The International Association for the Study of Pain (IASP) defines pain as an “unpleasant sensory and emotional experience associated with actual or potential tissue damage, or described in terms of such damage”.1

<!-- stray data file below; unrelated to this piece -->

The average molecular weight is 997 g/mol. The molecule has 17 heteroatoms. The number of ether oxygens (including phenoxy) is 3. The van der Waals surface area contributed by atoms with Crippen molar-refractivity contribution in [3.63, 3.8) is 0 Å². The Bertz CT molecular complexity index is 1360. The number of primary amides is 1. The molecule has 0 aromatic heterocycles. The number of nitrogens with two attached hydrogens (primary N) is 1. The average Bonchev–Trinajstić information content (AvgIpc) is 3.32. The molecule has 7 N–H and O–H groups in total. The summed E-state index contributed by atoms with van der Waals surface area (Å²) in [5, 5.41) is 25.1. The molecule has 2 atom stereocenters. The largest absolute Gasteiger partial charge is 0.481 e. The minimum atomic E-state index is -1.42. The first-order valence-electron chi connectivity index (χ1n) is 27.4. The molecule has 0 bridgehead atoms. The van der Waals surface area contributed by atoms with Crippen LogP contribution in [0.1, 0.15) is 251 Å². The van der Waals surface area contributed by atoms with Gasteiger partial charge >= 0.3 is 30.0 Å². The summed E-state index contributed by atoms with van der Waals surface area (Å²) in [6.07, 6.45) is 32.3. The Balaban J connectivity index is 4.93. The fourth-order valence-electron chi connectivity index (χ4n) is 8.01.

The word “pain” was initially used to describe a human emotional negative experience. It is acknowledged that the experience of pain has a physiological basis. In humans, pain is controlled by four nervous structures: hippocampus, amygdala, cerebral frontal lobes and neocortex.2 Rose (2002)1 introduced the idea of fish insentience based on the absence of neocortex - the neuroanatomical structure which is associated with conscious awareness in humans, thus arguing against the concept of fish feeling pain. Additionally, the simplicity and small size of the fish brain has led many to doubt that fish may have the entire cognitive set required to experience pain and stress in a human sense:3 nociceptors, nociceptive processing brain components, nerve bundles, and cognitive capacity to feel pain.4 As Wadiwel (2016) argues in his commentary on Key on Fish Pain,5 explaining consciousness is considered the most difficult problem of neuroscience, where demonstrations or proof are not available, nor possible. Even in humans, quantifying pain is considered a challenging task, as it is inherently a subjective experience.4,6 Opposing to Rose’s inferences, it is argued that pain “is an evolutionary adaptation which helps individuals survive, providing a signal that gives animals the opportunity to remove themselves from damaging situations”. Consequently, pain, which has survival and adaptive value, increases the chances of passing on genetic makeup to future generations.